If U.S. regulators approve Chinese plans to purchase America's Smithfield Foods—the world's biggest pork producer—the United States risks losing its multibillion-dollar pork industry to China, Senate Agriculture Chairwoman Debbie Stabenow, D-Mich., told CNBC on Wednesday.
"We have a real potential in terms of losing this industry, I think, and its market share in the long run … they have more hog production and then they take over in terms of exports around the world," said Stabenow, noting China has five times more hog production capacity than the United States.
"Our largest export market is Japan. China is right next door. We're very export dependent in this industry, in the pork industry. What happens long term? Even though it looks like a good deal now, do we lose those export markets and potentially lose a tremendous amount of market share."
On Wednesday, U.S. senators, including Stabenow and Grassley, questioned Smithfield's chief executive about food safety and foreign ownership.
To Stabenow, the proposed $4.7 billion purchase by Shuanghui International, the largest acquisition ever of a U.S. company by a Chinese concern, likely aims to fix the country's long-standing problems with food safety, as well.
"Shuanghui is paying a premium of about 30 percent above what would be the market value to buy [Smithfield]. We think it's because they want the 20 years of food efficiency and food safety information and so on to be able to bring their systems up" to date, Stabenow said on CNBC's "Squawk on the Street."
"We, as a federal government, you and I as taxpayers, have put in over $800 million in research and development as it relates to food safety and feed processes and efficiencies and so on and essentially, we have a Chinese company buying that. They are buying it on a premium because they're behind us. They want all of our efficiencies, in part, paid for by federal taxpayers. They're 20 years behind us. So they get up to speed."
However, Stabenow said food safety is chief among her concerns about the deal.
"Food safety really is about national security. It's not just one company, even though it is the largest sale to a company in China and we know the Chinese system is very different in terms of how it's set up. It may not be directly owned by the Chinese government, but we all understand how tight and interwoven [that relationship] is," she said.
"But, what happens to us in terms of other companies down the road? Do we want other countries owning our food supply?"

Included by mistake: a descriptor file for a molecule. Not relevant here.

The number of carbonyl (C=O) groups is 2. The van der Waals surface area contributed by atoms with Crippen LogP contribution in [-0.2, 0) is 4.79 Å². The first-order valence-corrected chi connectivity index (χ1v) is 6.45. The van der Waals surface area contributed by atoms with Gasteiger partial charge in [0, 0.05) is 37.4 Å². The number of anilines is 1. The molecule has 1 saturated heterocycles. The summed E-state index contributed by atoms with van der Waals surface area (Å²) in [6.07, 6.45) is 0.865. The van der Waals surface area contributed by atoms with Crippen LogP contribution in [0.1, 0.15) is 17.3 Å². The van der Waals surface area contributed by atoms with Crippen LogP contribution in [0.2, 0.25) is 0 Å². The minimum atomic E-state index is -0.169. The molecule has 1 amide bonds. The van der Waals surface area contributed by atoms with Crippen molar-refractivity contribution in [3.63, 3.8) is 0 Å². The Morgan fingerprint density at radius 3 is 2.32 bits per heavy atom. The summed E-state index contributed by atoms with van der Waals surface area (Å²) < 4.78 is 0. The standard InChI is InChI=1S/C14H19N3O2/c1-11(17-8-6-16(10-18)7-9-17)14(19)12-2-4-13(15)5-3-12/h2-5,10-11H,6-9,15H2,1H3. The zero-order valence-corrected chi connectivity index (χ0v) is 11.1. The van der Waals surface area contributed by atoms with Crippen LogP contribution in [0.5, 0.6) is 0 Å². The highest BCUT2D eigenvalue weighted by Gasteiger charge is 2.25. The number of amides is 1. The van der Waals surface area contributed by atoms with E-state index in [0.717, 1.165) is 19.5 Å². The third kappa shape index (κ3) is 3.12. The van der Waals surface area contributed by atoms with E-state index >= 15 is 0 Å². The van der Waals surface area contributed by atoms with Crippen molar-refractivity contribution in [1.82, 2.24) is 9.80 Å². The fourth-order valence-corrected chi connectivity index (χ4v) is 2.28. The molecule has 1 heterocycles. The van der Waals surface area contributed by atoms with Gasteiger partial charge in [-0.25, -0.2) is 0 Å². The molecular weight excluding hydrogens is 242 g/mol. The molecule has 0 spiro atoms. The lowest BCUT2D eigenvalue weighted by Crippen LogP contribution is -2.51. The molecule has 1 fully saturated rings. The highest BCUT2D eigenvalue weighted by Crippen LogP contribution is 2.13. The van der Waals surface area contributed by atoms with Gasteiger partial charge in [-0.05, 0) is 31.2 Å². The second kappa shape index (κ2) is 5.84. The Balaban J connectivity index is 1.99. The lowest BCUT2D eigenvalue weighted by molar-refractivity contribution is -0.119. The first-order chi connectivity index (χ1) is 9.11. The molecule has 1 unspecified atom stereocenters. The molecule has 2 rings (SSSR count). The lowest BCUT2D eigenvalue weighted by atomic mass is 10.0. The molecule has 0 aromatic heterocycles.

Sen. Chuck Grassley, R-Iowa, who also sits on the agriculture panel, said he's concerned about the extent to which this deal might be an opening for Chinese pork to come into the U.S. food supply.
After all, recent scandals in China have fueled food safety concerns. Among the problems have been thousands of pig carcasses found floating down a river and milk tainted with the industrial chemical melamine that killed six and sickened thousands. In June, a fire at a chicken-processing plant in northeast China killed 120 people.
For China to export pork into the United States, though, it would need to meet the sanitary and phytosanitary standards mandated by the World Trade Organization.
"Obviously, if this could happen under the free trade agreements that we have, we would have to accept [Chinese pork] as long as it was safe and it met those standards," Grassley told CNBC's "Power Lunch."
Smithfield declined CNBC's request for an interview, but in a statement said the combined company has no plans to send Chinese meat to the U.S.
"The Shuanghui/Smithfield transaction is focused on exports and should help open up a large and growing pork market in China for U.S. hog farmers," the statement said, in part. "The combined company will not import any product from China into the U.S. As a result, the proposed combination does not have any implication for the U.S. food supply."
Smithfield CEO Larry Pope has vigorously defended the deal since it was announced in May, claiming it would not harm U.S. food safety.
"Shuanghui recognizes Smithfield's best-in-class operations, outstanding food safety practices and 46,000 hard working employees," Pope told Reuters in May. "There will be no impact on how we do business operationally in America and around the world as a result of this transaction."
Meanwhile, Grassley has concerns about what impact the deal might have on consumer choice and the price of pork products.
"We know in China the government plays a very major role and the extent to which that might be the case, how does that distort the marketplace for pork worldwide and even within the United States," he said.
Approval for the deal ultimately lies with the Committee on Foreign Investment in the United States (CFIUS), which is the interagency panel headed by the U.S. Treasury Department that reviews foreign investments for national security threats. CFIUS experts largely believe the deal will be approved, Reuters reported.
—Reuters contributed to this report.